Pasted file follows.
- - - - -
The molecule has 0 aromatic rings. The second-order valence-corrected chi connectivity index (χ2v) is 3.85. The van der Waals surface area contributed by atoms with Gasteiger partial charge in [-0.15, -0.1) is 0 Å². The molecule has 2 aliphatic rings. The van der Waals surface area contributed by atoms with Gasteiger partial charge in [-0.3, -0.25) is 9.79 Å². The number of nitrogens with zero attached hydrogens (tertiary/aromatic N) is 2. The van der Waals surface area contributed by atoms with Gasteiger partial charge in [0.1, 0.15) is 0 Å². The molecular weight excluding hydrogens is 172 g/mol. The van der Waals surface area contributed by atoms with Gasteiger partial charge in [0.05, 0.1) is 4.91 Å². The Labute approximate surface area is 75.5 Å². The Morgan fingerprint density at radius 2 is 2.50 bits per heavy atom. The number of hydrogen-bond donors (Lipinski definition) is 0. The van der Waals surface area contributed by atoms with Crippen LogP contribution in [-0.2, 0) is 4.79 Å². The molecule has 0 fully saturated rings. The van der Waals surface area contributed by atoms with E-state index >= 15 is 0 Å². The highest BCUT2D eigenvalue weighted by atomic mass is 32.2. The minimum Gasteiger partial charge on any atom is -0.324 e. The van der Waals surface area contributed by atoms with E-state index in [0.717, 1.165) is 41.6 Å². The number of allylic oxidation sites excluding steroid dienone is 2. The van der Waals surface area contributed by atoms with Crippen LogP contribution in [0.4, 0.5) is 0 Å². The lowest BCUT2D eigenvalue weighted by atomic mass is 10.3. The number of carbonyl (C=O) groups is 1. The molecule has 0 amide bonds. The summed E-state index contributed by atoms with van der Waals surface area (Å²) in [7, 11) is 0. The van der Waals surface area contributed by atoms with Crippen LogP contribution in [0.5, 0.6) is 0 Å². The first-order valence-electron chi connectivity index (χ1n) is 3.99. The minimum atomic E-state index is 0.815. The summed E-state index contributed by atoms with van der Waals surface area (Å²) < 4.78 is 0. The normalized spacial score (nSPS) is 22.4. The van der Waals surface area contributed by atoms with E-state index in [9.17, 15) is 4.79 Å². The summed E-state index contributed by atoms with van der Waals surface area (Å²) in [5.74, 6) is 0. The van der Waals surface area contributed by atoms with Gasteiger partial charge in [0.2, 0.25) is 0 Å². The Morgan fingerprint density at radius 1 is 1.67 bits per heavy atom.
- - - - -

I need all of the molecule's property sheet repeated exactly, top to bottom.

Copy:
The molecule has 0 aromatic rings. The second-order valence-corrected chi connectivity index (χ2v) is 3.85. The van der Waals surface area contributed by atoms with Gasteiger partial charge in [-0.15, -0.1) is 0 Å². The molecule has 2 aliphatic rings. The van der Waals surface area contributed by atoms with Gasteiger partial charge in [-0.3, -0.25) is 9.79 Å². The number of nitrogens with zero attached hydrogens (tertiary/aromatic N) is 2. The van der Waals surface area contributed by atoms with Gasteiger partial charge in [0.1, 0.15) is 0 Å². The molecular weight excluding hydrogens is 172 g/mol. The van der Waals surface area contributed by atoms with Gasteiger partial charge in [0.05, 0.1) is 4.91 Å². The Labute approximate surface area is 75.5 Å². The Morgan fingerprint density at radius 2 is 2.50 bits per heavy atom. The number of hydrogen-bond donors (Lipinski definition) is 0. The van der Waals surface area contributed by atoms with Crippen LogP contribution in [-0.2, 0) is 4.79 Å². The molecule has 0 fully saturated rings. The van der Waals surface area contributed by atoms with E-state index >= 15 is 0 Å². The highest BCUT2D eigenvalue weighted by atomic mass is 32.2. The minimum Gasteiger partial charge on any atom is -0.324 e. The van der Waals surface area contributed by atoms with E-state index in [0.717, 1.165) is 41.6 Å². The number of allylic oxidation sites excluding steroid dienone is 2. The van der Waals surface area contributed by atoms with Crippen LogP contribution in [0.4, 0.5) is 0 Å². The lowest BCUT2D eigenvalue weighted by atomic mass is 10.3. The number of carbonyl (C=O) groups is 1. The molecule has 0 amide bonds. The summed E-state index contributed by atoms with van der Waals surface area (Å²) in [7, 11) is 0. The van der Waals surface area contributed by atoms with Crippen LogP contribution in [0.5, 0.6) is 0 Å². The first-order valence-electron chi connectivity index (χ1n) is 3.99. The minimum atomic E-state index is 0.815. The summed E-state index contributed by atoms with van der Waals surface area (Å²) < 4.78 is 0. The normalized spacial score (nSPS) is 22.4. The van der Waals surface area contributed by atoms with E-state index in [9.17, 15) is 4.79 Å². The summed E-state index contributed by atoms with van der Waals surface area (Å²) in [5.74, 6) is 0. The van der Waals surface area contributed by atoms with Gasteiger partial charge in [0.2, 0.25) is 0 Å². The Morgan fingerprint density at radius 1 is 1.67 bits per heavy atom.